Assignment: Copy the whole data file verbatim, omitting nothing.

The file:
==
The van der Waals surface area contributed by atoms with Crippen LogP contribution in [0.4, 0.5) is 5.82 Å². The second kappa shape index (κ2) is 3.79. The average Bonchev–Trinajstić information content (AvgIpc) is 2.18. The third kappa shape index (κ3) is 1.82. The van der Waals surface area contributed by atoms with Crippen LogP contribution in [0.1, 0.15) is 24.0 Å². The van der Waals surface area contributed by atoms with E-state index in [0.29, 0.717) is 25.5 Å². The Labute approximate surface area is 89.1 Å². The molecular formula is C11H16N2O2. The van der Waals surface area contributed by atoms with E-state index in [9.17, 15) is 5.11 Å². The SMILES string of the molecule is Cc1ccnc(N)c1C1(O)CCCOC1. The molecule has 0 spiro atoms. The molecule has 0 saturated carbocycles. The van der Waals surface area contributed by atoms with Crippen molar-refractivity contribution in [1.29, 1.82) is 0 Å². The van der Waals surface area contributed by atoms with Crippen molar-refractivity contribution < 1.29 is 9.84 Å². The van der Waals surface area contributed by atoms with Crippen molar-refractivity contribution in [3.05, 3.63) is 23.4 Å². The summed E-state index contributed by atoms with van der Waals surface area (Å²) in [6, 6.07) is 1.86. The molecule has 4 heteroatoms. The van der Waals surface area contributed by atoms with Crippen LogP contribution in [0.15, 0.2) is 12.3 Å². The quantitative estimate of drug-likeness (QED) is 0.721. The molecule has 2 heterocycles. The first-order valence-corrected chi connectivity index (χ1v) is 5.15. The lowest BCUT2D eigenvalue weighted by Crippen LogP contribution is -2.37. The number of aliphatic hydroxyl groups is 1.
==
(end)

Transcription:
The van der Waals surface area contributed by atoms with Crippen LogP contribution in [0.4, 0.5) is 5.82 Å². The second kappa shape index (κ2) is 3.79. The average Bonchev–Trinajstić information content (AvgIpc) is 2.18. The third kappa shape index (κ3) is 1.82. The van der Waals surface area contributed by atoms with Crippen LogP contribution in [0.1, 0.15) is 24.0 Å². The van der Waals surface area contributed by atoms with E-state index in [0.29, 0.717) is 25.5 Å². The Labute approximate surface area is 89.1 Å². The molecular formula is C11H16N2O2. The van der Waals surface area contributed by atoms with E-state index in [9.17, 15) is 5.11 Å². The SMILES string of the molecule is Cc1ccnc(N)c1C1(O)CCCOC1. The molecule has 0 spiro atoms. The molecule has 0 saturated carbocycles. The van der Waals surface area contributed by atoms with Crippen molar-refractivity contribution in [1.29, 1.82) is 0 Å². The van der Waals surface area contributed by atoms with Crippen molar-refractivity contribution < 1.29 is 9.84 Å². The van der Waals surface area contributed by atoms with Crippen molar-refractivity contribution in [3.05, 3.63) is 23.4 Å². The summed E-state index contributed by atoms with van der Waals surface area (Å²) in [6, 6.07) is 1.86. The molecule has 4 heteroatoms. The van der Waals surface area contributed by atoms with Crippen LogP contribution in [0.15, 0.2) is 12.3 Å². The quantitative estimate of drug-likeness (QED) is 0.721. The molecule has 2 heterocycles. The first-order valence-corrected chi connectivity index (χ1v) is 5.15. The lowest BCUT2D eigenvalue weighted by Crippen LogP contribution is -2.37. The number of aliphatic hydroxyl groups is 1.